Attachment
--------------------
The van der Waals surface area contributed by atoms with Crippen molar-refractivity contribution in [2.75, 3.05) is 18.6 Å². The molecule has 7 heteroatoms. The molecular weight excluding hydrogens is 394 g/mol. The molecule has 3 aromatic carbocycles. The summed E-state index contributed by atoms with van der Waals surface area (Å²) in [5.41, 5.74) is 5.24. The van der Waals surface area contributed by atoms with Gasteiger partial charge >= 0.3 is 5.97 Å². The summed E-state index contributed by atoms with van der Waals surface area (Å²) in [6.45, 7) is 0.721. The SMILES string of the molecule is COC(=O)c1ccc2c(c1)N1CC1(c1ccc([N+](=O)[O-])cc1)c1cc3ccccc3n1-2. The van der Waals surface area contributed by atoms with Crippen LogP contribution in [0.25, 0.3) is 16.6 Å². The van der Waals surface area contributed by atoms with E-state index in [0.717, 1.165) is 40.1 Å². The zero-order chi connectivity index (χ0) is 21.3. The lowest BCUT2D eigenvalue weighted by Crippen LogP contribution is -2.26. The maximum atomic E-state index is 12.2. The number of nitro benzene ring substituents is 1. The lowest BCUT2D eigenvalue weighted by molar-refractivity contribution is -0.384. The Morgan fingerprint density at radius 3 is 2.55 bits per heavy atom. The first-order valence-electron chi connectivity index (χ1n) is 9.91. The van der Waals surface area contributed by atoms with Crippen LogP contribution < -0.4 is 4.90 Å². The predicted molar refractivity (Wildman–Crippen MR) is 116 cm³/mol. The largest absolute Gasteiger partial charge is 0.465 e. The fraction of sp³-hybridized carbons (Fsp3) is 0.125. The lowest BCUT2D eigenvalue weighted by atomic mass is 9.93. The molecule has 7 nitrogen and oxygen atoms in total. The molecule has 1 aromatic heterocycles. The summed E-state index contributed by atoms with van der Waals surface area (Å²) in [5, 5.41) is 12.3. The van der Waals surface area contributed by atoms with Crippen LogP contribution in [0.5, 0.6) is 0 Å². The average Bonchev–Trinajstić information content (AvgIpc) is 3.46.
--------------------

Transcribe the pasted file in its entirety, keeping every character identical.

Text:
The van der Waals surface area contributed by atoms with Crippen molar-refractivity contribution in [2.75, 3.05) is 18.6 Å². The molecule has 7 heteroatoms. The molecular weight excluding hydrogens is 394 g/mol. The molecule has 3 aromatic carbocycles. The summed E-state index contributed by atoms with van der Waals surface area (Å²) in [5.41, 5.74) is 5.24. The van der Waals surface area contributed by atoms with Gasteiger partial charge >= 0.3 is 5.97 Å². The summed E-state index contributed by atoms with van der Waals surface area (Å²) in [6.45, 7) is 0.721. The SMILES string of the molecule is COC(=O)c1ccc2c(c1)N1CC1(c1ccc([N+](=O)[O-])cc1)c1cc3ccccc3n1-2. The van der Waals surface area contributed by atoms with Crippen LogP contribution in [0.25, 0.3) is 16.6 Å². The van der Waals surface area contributed by atoms with E-state index in [0.717, 1.165) is 40.1 Å². The zero-order chi connectivity index (χ0) is 21.3. The lowest BCUT2D eigenvalue weighted by Crippen LogP contribution is -2.26. The maximum atomic E-state index is 12.2. The number of nitro benzene ring substituents is 1. The lowest BCUT2D eigenvalue weighted by molar-refractivity contribution is -0.384. The Morgan fingerprint density at radius 3 is 2.55 bits per heavy atom. The first-order valence-electron chi connectivity index (χ1n) is 9.91. The van der Waals surface area contributed by atoms with Crippen LogP contribution < -0.4 is 4.90 Å². The predicted molar refractivity (Wildman–Crippen MR) is 116 cm³/mol. The largest absolute Gasteiger partial charge is 0.465 e. The fraction of sp³-hybridized carbons (Fsp3) is 0.125. The lowest BCUT2D eigenvalue weighted by atomic mass is 9.93. The molecule has 7 nitrogen and oxygen atoms in total. The molecule has 1 aromatic heterocycles. The summed E-state index contributed by atoms with van der Waals surface area (Å²) in [5, 5.41) is 12.3. The van der Waals surface area contributed by atoms with Crippen LogP contribution in [0.5, 0.6) is 0 Å². The average Bonchev–Trinajstić information content (AvgIpc) is 3.46.